I finally made a waterproof sensor that reads in PAR units, but reads about 10% low. I ended up using this design:
It is made from a piece of 3/4 inch diameter acrylic tube, an acrylic half dome, a strip of 1/8 inch thick acrylic, for a handle. First I cut a piece of tube about .02-.03 longer than the photodiode with its leads - Excelitas VTB8441BH - from Newark Electronics, about 3/8 inches long. Then I drilled a hole in one side at about the height that I expected the electric cable to come in, just big enough to get the cable through it. I had a 1" by 5" piece of acrylic !/8 inch thick sheet, so I glued that tube to that with Weldon #16. When that dried I used black nail polish to paint the inside of the tube a solid black.
To solder the cable to the photodiode I drilled a shallow 5/16 inch diameter hole in a scrap of plywood. Then I jammed the photodiode in that holes with the leads up. This acted as a third hand to hold it when I wrapped the two cable wires around the leads and soldered them on.
To get the diode inside the tube I poked the other end from inside the tube, through the hole in the side, and pulled it until the diode could fit into the tube. I centered the diode, with the ends of the leads against the bottom of the tube enclosure, and used masking tape to hold the cable steady against the bottom piece.
I used Loctite instant mix, 5 minute setting epoxy to form a pool of epoxy about 1/8" deep, deep enough to cover the cable hole in the tube, to anchor the photodiode in place.
Then the hard part began: selecting Roscolux filters to convert the reading to PAR. First I wanted to change the wave length sensitivity from a peak at about 600 nm to something more nearly flat over the 400-700 nm range. At the same time I needed to greatly reduce the sensitivity of the photo diode. This required a spreadsheet calculator, with all of the transmissivity data for lots of filters, by wave length. First I found a filter to knock off the 600 nm peak, without too much damage to the rest of the sensitivity. Then a filter to correct, as much as I could, the damage that was done to the rest of the sensitivity. (This means first reading the graph of sensitivity for the diode at every 20 nm and putting that in the spreadsheet, then multiplying all of the filter sensitiviies by the diode sensitivity, and dividing by the resulting maximum peak sensitivity to get a graph with the peak at 1.0.) To act as a diffuser to emulate the cosine diffuser, I used a Roscolux diffusing filter, and multiplied those sensitivities in with the others. When I had the best looking spectral distribution I could get, which took several tries, ending up with 5 filters, I cut half inch diameter discs of each and stacked them on top of the photodiode, and sat the hemishpere on top, and measured the output with my "standard" light. I got 1112 vs the 25 I wanted. So, I had to find a stack of neutral filters that would drop that 1112 down to 25. That took another 6 filters.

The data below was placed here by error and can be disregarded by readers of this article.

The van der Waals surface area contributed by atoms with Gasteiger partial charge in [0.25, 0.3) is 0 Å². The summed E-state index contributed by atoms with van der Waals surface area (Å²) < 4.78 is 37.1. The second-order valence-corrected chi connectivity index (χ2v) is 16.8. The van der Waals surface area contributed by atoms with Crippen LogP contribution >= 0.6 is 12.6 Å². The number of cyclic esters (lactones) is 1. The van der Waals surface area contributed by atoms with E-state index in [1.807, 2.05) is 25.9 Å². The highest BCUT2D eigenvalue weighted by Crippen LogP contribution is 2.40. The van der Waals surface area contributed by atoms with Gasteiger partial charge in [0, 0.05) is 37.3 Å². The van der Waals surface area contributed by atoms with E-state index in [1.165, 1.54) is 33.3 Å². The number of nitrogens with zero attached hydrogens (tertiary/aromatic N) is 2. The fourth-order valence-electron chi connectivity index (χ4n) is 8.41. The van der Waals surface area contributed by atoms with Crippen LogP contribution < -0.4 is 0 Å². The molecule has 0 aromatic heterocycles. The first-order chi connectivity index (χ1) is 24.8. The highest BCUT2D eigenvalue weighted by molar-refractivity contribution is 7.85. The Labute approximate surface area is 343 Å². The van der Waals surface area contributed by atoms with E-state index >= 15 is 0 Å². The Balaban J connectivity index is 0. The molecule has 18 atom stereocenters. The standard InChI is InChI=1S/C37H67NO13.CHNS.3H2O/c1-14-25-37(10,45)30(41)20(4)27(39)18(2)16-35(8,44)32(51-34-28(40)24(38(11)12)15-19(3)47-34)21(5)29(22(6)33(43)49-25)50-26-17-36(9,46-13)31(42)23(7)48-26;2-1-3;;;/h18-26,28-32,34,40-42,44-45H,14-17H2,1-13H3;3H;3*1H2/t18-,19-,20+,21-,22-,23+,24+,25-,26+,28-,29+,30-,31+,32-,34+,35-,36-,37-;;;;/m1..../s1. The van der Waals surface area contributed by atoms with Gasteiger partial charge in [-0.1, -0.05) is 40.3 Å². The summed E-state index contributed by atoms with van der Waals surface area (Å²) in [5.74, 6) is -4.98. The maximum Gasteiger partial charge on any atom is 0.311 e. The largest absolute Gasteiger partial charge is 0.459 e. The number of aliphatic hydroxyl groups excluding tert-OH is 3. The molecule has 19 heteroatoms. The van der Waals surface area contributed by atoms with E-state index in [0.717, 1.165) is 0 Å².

After a final trim of the stack of 11 filter discs I restacked them on top of the photodiode and laid the hemisphere on top and repeated the reading - I got 22 this time, which was close enough, since no other combination was nearly that close.
The filters I used are: #163, #4915, #4230, 2 #R09, #97, 2#397, #98,#398, and #3318. Unfortunately there is no Rosco filter in the sample book that cuts out the infrared and near infrared.
By now the acrylic cement and the epoxy had set up very well, so I glued the hemisphere on top with Weldon #16, and put a filet of that cement around the electric cable on the outside to better waterproof it.
After it set up good, I put a bead of Weldon #16 around the joint at the hemisphere to tube interface to better seal that.
One more calibration, and it still read 22, where 25 would be the desired reading. A final calculation of the sensitivity vs wavelength gave me:
It looks pretty ratty, but it should still work ok. Eventually I will try it at noon in full sun, to see if the 10% error is the same at high light.
Much of the cost of this was in Epoxy and nail polish! About $9 for them, plus $4.26 for the photodiode and about $7 for shipping.